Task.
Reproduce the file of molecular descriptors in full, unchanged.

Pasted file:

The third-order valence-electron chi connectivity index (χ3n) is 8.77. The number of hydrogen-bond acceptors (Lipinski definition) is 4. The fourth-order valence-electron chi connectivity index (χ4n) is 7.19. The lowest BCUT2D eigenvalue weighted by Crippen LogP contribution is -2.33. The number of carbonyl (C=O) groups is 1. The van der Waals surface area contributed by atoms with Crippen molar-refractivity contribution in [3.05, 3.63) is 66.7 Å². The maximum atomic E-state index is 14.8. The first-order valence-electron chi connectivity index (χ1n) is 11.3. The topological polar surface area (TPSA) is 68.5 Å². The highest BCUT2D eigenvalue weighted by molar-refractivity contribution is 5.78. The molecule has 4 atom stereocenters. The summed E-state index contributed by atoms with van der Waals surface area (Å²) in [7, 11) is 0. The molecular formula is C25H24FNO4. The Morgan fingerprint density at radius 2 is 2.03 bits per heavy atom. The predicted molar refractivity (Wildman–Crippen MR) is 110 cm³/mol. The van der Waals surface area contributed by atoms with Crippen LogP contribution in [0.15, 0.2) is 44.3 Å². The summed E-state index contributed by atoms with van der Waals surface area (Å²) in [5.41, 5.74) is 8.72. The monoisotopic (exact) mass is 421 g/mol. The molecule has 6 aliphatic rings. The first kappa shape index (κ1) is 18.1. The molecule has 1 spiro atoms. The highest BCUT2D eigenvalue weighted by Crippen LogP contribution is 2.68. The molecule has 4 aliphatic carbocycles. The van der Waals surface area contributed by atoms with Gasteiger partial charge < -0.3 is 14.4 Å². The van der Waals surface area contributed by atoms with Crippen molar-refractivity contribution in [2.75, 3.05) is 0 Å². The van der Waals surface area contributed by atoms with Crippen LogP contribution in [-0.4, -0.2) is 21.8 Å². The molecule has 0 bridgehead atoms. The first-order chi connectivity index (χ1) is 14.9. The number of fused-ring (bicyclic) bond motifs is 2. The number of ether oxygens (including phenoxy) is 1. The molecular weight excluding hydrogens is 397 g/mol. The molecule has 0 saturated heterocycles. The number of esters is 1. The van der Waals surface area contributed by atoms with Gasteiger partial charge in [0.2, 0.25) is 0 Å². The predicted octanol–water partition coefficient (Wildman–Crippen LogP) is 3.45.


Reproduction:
The third-order valence-electron chi connectivity index (χ3n) is 8.77. The number of hydrogen-bond acceptors (Lipinski definition) is 4. The fourth-order valence-electron chi connectivity index (χ4n) is 7.19. The lowest BCUT2D eigenvalue weighted by Crippen LogP contribution is -2.33. The number of carbonyl (C=O) groups is 1. The van der Waals surface area contributed by atoms with Crippen molar-refractivity contribution in [3.05, 3.63) is 66.7 Å². The maximum atomic E-state index is 14.8. The first-order valence-electron chi connectivity index (χ1n) is 11.3. The topological polar surface area (TPSA) is 68.5 Å². The highest BCUT2D eigenvalue weighted by molar-refractivity contribution is 5.78. The molecule has 4 atom stereocenters. The summed E-state index contributed by atoms with van der Waals surface area (Å²) in [7, 11) is 0. The molecular formula is C25H24FNO4. The Morgan fingerprint density at radius 2 is 2.03 bits per heavy atom. The predicted molar refractivity (Wildman–Crippen MR) is 110 cm³/mol. The van der Waals surface area contributed by atoms with Crippen LogP contribution in [0.15, 0.2) is 44.3 Å². The summed E-state index contributed by atoms with van der Waals surface area (Å²) in [5.41, 5.74) is 8.72. The monoisotopic (exact) mass is 421 g/mol. The molecule has 6 aliphatic rings. The first kappa shape index (κ1) is 18.1. The molecule has 1 spiro atoms. The highest BCUT2D eigenvalue weighted by Crippen LogP contribution is 2.68. The molecule has 4 aliphatic carbocycles. The van der Waals surface area contributed by atoms with Gasteiger partial charge < -0.3 is 14.4 Å². The van der Waals surface area contributed by atoms with Crippen molar-refractivity contribution in [2.75, 3.05) is 0 Å². The van der Waals surface area contributed by atoms with Crippen LogP contribution in [-0.4, -0.2) is 21.8 Å². The molecule has 0 bridgehead atoms. The first-order chi connectivity index (χ1) is 14.9. The number of fused-ring (bicyclic) bond motifs is 2. The number of ether oxygens (including phenoxy) is 1. The molecular weight excluding hydrogens is 397 g/mol. The molecule has 0 saturated heterocycles. The number of esters is 1. The van der Waals surface area contributed by atoms with Gasteiger partial charge in [0.2, 0.25) is 0 Å². The predicted octanol–water partition coefficient (Wildman–Crippen LogP) is 3.45.